Income-splitting. In the appropriate circumstances, the freeze can reduce the overall tax on the income generated by the frozen property during your lifetime. For example, the income can be paid to lower-bracket family members over the age of 18.

Protection from creditors. Because the growth interest in the property is owned by your children, it may not be subject to claims by your creditors.

Why not transfer property directly?

You could, of course, transfer future capital gains by selling or giving the property directly to your children. But that would mean giving up all your rights to the property. You could not benefit from any income it might generate, or play a role in its management. With an estate freeze, you can retain these rights.

Typically, the preferred shares of the holding company will come with voting rights, effectively giving you voting control of the holding company. You can manage it and distribute income (via dividends) as you see fit.

When is it appropriate?

Property that has potential for significant growth in value, which will be subject to tax, is ideal for a freeze. For instance, shares of a private company that carries on an active business are often frozen. Marketable securities and rental property can also be considered for a freeze.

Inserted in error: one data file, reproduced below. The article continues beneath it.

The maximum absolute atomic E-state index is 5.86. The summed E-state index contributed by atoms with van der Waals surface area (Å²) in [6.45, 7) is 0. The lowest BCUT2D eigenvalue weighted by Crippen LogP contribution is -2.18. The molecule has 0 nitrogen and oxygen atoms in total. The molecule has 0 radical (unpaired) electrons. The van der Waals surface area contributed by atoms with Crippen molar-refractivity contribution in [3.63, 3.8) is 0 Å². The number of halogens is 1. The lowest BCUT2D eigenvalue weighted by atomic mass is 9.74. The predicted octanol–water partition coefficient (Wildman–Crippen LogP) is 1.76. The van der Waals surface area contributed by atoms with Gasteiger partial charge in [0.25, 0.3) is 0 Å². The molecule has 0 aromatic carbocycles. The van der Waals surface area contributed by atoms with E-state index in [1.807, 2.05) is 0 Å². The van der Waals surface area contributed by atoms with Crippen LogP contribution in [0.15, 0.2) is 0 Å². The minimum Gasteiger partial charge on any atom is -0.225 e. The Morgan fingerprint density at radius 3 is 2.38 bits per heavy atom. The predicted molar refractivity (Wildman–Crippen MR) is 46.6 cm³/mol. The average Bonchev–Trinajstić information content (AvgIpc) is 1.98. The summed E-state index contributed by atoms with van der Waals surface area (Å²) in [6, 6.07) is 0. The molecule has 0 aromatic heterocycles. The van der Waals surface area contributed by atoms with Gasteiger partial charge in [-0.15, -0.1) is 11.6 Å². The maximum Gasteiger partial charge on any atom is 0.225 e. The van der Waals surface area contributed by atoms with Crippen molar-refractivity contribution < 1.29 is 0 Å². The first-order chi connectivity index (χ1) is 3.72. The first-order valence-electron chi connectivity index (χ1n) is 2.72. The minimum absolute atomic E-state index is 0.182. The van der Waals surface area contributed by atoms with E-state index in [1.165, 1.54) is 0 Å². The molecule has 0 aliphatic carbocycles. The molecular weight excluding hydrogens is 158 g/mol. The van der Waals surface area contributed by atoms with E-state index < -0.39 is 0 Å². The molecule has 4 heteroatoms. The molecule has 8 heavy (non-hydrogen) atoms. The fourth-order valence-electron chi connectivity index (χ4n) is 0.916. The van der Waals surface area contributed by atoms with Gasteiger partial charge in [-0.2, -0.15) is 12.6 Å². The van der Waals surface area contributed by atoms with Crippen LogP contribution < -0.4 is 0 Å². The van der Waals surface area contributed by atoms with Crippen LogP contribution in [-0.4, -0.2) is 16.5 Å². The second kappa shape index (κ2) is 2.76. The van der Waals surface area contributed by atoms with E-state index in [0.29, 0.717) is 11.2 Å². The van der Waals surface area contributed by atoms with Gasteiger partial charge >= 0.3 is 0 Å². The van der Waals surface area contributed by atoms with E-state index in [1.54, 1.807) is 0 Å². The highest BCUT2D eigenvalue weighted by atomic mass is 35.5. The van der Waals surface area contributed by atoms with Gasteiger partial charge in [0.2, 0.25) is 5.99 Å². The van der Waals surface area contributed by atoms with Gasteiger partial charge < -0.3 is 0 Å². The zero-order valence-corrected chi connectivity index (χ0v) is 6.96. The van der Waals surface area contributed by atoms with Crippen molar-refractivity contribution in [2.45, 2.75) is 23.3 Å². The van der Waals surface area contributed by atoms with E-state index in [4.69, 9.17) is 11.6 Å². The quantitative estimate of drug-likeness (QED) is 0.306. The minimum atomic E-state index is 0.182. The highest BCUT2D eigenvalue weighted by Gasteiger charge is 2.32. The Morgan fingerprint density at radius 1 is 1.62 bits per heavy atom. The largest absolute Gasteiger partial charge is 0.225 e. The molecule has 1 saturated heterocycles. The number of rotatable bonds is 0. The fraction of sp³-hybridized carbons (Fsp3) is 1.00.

In some cases, it may be possible to freeze the property on a tax-deferred basis. In all cases, a tax review should be undertaken to determine the tax implications both at the time the freeze is implemented and on the income that is earned from the property during your lifetime. You should consult a tax advisor to review your particular circumstances to determine whether a freeze will be beneficial in your circumstances and the appropriate structure to implement such a freeze.

Avoiding the attribution rules

Avoiding attribution rules evidently requires an in-depth understanding of what the Attribution Rules are. The attribution rules generally come into effect if you give or transfer property to a non-arm's-length individual, such as your spouse or minor children, either directly or through a trust or corporation. Under the attribution rules, any interest and dividend income generated by the transferred property will be treated for tax purposes as if you had earned it. In the case of a spouse, any capital gains will also be subject to attribution.

However, if your spouse or children use their own capital to acquire the property, the attribution rules do not apply. Similarly, you can lend money to your spouse or children so they can acquire the growth shares; attribution will not apply as long as the loan bears interest at least at the government's prescribed minimum rate and the interest is actually paid within 30 days of the year-end.

Where the common shares are owned by a trust for the benefit of minor children, one or more arm's-length trustees, such as a trust company, should be named, so that you do not have sole control of the trust. Otherwise, certain attribution rules may apply.